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A Region Under Stress-- Home
A Region Under Stress-- Introduction

Environmental Setting-- The Natural System
Physiography
Climate
Geology
Hydrology
Watersheds and Coastal Waters

Environmental Setting-- The Altered System
Drainage and Development
Public Lands
Agriculture
Urbanization
Water Use
Water Budget

Water and Environmental Stress
Loss of Wetlands and Wetland Functions
Soil Subsidence
Degradation of Water Quality
Mercury Contamination
Effects on Estuaries, Bays, and Coral Reefs

Summary and Research Needs
References

Related Links

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U.S. Department of the Interior
U.S. Geological Survey
Circular 1134

The South Florida Environment - A Region Under Stress

Environmental Setting--
The Altered System


Figure showing water storage and movement
Figure 31. Water storage and movement in south Florida (arrows indicate dominate flow direction). (Modified from South Florida Water Management District, 1993.) Click on image to open larger picture (23.3k).

Water Budget

The movement and storage of water in south Florida is represented in a schematic diagram in figure 31, and the average annual flows from 1980 through 1989 in the area are summarized in figure 32. The Kissimmee River annually discharged about 0.8 million acre-ft to Lake Okeechobee. In turn, the lake annually discharged about 0.4, 0.2, and 0.5 million acre-ft south into the EAA, east into the St. Lucie Canal, and west into the Caloosahatchee Canal, respectively. The average annual discharge to coastal waters was about 1.3, 0.3, and 1.4 million acre-ft, respectively, from the Caloosahatchee and St. Lucie Canals, and into the Atlantic Ocean from 11 canals south of the St. Lucie Canal. The average discharge under the Tamiami Trail to the southern Everglades and the Big Cypress Swamp was about 1.2 million acre-ft.

The movement and storage of water in southeastern Florida from 1980 through 1989 was evaluated by the South Florida Water Management District (1993) by using a water-budget approach. Budgets were developed for the region and for subbasins in the region, which includes Lake Okeechobee, the three water conservation areas, the Everglades Agricultural Area, the eastern part of Everglades National Park, and the developed Atlantic Coastal Ridge (fig. 33). Hydrologic components used in developing the water budgets were those estimated directly from measurement data, which included rainfall, canal flows, and consumptive pumpage, and those estimated by using a computer model, the South Florida Water Management Model (SFWMM), which includes evapotranspiration, overland flow, ground-water flow, levee seepage, and both surface- and ground- water storage changes. There are varying degrees of uncertainty in the measured and the model estimates. Model results probably overestimate the coastal outflows and underestimate the evapotranspiration in developed areas (South Florida Water Management District, 1993). Although the model is capable of simulating a 25-year period, lack of contiguous-structure- flow and canal-flow data in the developed area of the lower eastern coast prevented the development of water budgets for longer than the 10-year period (South Florida Water Management District, 1993, p. C-8). The 1980 through 1989 period includes typical hydroperiods although the entire period is considered to be somewhat dry compared with the long-term average (South Florida Water Management District, 1993).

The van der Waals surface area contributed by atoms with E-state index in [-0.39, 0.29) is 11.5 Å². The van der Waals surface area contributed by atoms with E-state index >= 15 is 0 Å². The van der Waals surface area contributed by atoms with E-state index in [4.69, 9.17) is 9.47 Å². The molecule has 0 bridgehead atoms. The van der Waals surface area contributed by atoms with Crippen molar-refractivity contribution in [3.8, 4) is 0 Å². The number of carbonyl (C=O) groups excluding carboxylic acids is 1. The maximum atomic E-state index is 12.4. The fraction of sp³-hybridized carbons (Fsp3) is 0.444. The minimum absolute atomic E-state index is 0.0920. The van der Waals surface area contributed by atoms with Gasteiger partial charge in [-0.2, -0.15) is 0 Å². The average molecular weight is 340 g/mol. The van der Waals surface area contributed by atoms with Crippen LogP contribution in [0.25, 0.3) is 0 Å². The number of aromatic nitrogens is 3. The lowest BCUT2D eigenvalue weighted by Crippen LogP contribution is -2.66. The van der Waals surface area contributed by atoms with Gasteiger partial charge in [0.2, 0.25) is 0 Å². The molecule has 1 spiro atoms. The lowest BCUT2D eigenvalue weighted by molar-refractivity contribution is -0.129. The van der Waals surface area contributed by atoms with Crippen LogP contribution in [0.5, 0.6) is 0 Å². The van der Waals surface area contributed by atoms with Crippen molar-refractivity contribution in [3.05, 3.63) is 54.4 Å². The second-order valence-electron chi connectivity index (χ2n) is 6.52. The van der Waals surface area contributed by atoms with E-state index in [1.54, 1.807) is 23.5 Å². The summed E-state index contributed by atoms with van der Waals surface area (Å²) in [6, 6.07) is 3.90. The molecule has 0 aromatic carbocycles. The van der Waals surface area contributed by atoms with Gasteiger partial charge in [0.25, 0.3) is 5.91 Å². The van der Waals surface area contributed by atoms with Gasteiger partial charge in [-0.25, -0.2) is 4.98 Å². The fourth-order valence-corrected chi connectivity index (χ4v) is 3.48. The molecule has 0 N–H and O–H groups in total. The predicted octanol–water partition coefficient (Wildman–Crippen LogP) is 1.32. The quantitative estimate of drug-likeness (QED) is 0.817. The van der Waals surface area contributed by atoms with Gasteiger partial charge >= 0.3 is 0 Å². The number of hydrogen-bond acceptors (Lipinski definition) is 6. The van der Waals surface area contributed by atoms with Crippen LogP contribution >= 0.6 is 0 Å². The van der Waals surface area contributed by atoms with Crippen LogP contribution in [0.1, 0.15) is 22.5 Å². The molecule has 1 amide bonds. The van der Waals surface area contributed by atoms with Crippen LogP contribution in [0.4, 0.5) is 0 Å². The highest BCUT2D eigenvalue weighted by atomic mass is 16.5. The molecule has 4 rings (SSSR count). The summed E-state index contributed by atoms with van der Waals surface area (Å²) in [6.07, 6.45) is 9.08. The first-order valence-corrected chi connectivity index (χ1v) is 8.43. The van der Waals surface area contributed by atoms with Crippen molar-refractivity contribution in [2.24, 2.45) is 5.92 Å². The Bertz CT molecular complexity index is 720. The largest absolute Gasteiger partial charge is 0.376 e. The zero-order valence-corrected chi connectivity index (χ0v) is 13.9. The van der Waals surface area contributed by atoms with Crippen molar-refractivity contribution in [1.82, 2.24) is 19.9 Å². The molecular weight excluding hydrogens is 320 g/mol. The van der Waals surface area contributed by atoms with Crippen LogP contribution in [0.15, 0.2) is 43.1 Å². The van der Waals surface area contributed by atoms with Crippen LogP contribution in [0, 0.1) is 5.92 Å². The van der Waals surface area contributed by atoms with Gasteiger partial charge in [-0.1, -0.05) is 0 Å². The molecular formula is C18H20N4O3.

Map showing average annual discharge from major canals
Figure 32. Average annual discharge from major canals in south Florida (left). Click on image to open larger picture (30.2k).
Map showing major water budget subbasins
Figure 33. Major water budget subbasins of southeastern Florida. (South Florida Water Management District, 1993.) (right) Click on image to open larger picture (27.5k).

Figure comparing estimated average annual inflows and outflows
Figure 34. Comparison of estimated average annual inflows and outflows (as percentages) for the modeled region in south Florida. (South Florida Water Management District, 1993.) Click on image to open larger picture (18.1k).

Table 3. Preliminary estimates of natural water budget, in 1,000 acre-feet, for the lower east coast area, south Florida, 1980-89